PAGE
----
The Normandy High School Band provided the beat and Mother Nature brought on the heat, as hundreds gathered on the St. Louis riverfront Tuesday morning to celebrate the opening of the new museum and visitors center at the Gateway Arch.
The ribbon cutting marked the final stage in a five-year project to revitalize the Arch grounds. Speakers emphasized the public-private partnership that planned and funded the $380 million project.
"For the first time in National Park Service history, a local population chose to tax themselves,'' said Cardinals Hall of Famer Ozzie Smith, who served as master of ceremonies for the event. He praised St. Louis city and county voters for passing a sales tax to support the project.
U.S. Secretary of the Interior Ryan Zinke called the partnership a model and commended the cooperation between the National Park Service, city and state officials and civic organizations.
"Our park system is for the benefit and enjoyment of the people,'' Zinke said. "And we need, as a park and a government, to get back to working for the people.''
He reminded the crowd that the plaza where guests were seated was constructed over Interstate 44 to better connect the Arch with downtown St. Louis. Gateway Arch National Park now expresses the majesty of the nation's tallest monument, he said.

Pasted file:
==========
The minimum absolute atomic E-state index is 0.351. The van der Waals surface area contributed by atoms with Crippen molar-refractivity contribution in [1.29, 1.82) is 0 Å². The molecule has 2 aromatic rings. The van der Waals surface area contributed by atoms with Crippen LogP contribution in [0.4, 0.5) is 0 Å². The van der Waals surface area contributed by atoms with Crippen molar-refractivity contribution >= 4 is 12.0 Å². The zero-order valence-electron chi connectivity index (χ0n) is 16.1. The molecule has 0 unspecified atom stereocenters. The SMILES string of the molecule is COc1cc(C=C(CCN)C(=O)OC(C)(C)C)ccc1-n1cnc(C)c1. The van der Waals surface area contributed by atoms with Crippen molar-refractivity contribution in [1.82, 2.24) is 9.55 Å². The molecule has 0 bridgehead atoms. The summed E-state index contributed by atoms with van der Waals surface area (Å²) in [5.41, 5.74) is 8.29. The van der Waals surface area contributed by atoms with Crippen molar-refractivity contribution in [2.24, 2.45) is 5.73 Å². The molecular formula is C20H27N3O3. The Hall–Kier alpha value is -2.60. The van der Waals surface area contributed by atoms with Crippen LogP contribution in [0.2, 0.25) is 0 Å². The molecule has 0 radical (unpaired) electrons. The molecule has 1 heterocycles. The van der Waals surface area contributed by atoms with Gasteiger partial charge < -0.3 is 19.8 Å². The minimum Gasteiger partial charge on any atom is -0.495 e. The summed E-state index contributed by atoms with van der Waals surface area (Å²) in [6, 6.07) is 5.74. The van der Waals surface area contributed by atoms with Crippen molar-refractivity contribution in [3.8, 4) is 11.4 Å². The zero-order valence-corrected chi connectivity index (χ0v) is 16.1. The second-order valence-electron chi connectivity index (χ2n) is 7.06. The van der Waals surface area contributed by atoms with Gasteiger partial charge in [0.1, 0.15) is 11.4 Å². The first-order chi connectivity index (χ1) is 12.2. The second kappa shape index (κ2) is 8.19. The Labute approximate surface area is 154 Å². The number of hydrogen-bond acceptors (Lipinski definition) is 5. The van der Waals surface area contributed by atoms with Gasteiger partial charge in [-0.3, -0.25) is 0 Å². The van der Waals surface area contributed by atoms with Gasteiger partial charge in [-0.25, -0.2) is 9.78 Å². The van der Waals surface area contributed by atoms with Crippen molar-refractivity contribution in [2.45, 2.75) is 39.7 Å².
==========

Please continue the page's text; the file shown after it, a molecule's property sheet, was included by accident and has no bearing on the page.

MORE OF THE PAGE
Missouri's two U.S. senators both attended.
Democratic U.S. Sen. Claire McCaskill told those gathered that the Arch project is positive news for everyone.
“When everyone wants to talk about how government stinks, let me say, 'This is how it’s supposed to work,' ” she said.
McCaskill said it took teamwork from the federal government and National Park Service to clear red tape, the Missouri Department of Transportation's work on building the "lid" over the interstate and the efforts of local government in making everything happen on schedule.
"And maybe, most importantly, the people of the St. Louis region, both the city and the county saying, ‘Yeah, we want to tax ourselves a little to make sure we take care of our crown jewel — the Arch,’ ” McCaskill said.
Republican U.S. Sen. Roy Blunt spoke about overcoming concerns of the National Park Service in the early years so that the partnership could develop.
“I think, initially there was a lot of you at the Park Service [who thought] ‘Well, that means private and local money and the same kind of decision-making that we always had,’" he said. "But fortunately for us, we had representatives of the Park Service that wanted to understand that this wasn’t the way that was going to be if this was going to work here or anywhere else.”
After the ribbon cutting, the Normandy High School Band led a procession to the northern edge of the Arch grounds for a festival including music and food trucks at a new public gathering space that replaced a parking garage.
Vanessa Robinson Keith of Creve Coeur was among the visitors who braved the sultry 90-degree heat to observe the ribbon cutting and visit the museum. She described the Arch with pride.
"It's something we offer the nation and the world,'' she said.